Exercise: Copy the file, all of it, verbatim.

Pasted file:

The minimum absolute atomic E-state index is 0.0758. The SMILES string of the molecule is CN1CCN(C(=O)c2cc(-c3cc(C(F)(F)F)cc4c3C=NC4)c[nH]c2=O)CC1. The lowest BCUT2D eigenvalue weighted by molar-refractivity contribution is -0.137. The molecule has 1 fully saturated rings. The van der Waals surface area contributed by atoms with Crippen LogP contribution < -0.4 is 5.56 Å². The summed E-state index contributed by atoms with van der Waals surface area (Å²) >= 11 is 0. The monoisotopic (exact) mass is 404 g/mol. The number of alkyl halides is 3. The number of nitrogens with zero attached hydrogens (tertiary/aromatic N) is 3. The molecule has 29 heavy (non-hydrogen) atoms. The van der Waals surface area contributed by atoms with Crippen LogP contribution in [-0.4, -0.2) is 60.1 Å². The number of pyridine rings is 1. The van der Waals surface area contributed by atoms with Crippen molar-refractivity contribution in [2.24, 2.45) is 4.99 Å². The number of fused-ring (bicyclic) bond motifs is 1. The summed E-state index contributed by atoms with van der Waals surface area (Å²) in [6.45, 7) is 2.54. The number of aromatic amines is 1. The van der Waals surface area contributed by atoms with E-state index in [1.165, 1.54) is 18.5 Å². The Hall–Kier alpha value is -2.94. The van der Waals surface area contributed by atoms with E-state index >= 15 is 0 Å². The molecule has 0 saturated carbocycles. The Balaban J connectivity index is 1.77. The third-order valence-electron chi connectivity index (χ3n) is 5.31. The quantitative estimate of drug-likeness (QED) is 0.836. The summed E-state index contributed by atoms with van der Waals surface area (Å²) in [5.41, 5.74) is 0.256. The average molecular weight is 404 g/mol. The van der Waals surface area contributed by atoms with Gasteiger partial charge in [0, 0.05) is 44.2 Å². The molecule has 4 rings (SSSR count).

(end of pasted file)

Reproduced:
The minimum absolute atomic E-state index is 0.0758. The SMILES string of the molecule is CN1CCN(C(=O)c2cc(-c3cc(C(F)(F)F)cc4c3C=NC4)c[nH]c2=O)CC1. The lowest BCUT2D eigenvalue weighted by molar-refractivity contribution is -0.137. The molecule has 1 fully saturated rings. The van der Waals surface area contributed by atoms with Crippen LogP contribution < -0.4 is 5.56 Å². The summed E-state index contributed by atoms with van der Waals surface area (Å²) >= 11 is 0. The monoisotopic (exact) mass is 404 g/mol. The number of alkyl halides is 3. The number of nitrogens with zero attached hydrogens (tertiary/aromatic N) is 3. The molecule has 29 heavy (non-hydrogen) atoms. The van der Waals surface area contributed by atoms with Crippen LogP contribution in [-0.4, -0.2) is 60.1 Å². The number of pyridine rings is 1. The van der Waals surface area contributed by atoms with Crippen molar-refractivity contribution in [2.24, 2.45) is 4.99 Å². The number of fused-ring (bicyclic) bond motifs is 1. The summed E-state index contributed by atoms with van der Waals surface area (Å²) in [6.45, 7) is 2.54. The number of aromatic amines is 1. The van der Waals surface area contributed by atoms with E-state index in [1.165, 1.54) is 18.5 Å². The Hall–Kier alpha value is -2.94. The van der Waals surface area contributed by atoms with E-state index >= 15 is 0 Å². The molecule has 0 saturated carbocycles. The Balaban J connectivity index is 1.77. The third-order valence-electron chi connectivity index (χ3n) is 5.31. The quantitative estimate of drug-likeness (QED) is 0.836. The summed E-state index contributed by atoms with van der Waals surface area (Å²) in [5.41, 5.74) is 0.256. The average molecular weight is 404 g/mol. The van der Waals surface area contributed by atoms with Gasteiger partial charge in [0, 0.05) is 44.2 Å². The molecule has 4 rings (SSSR count).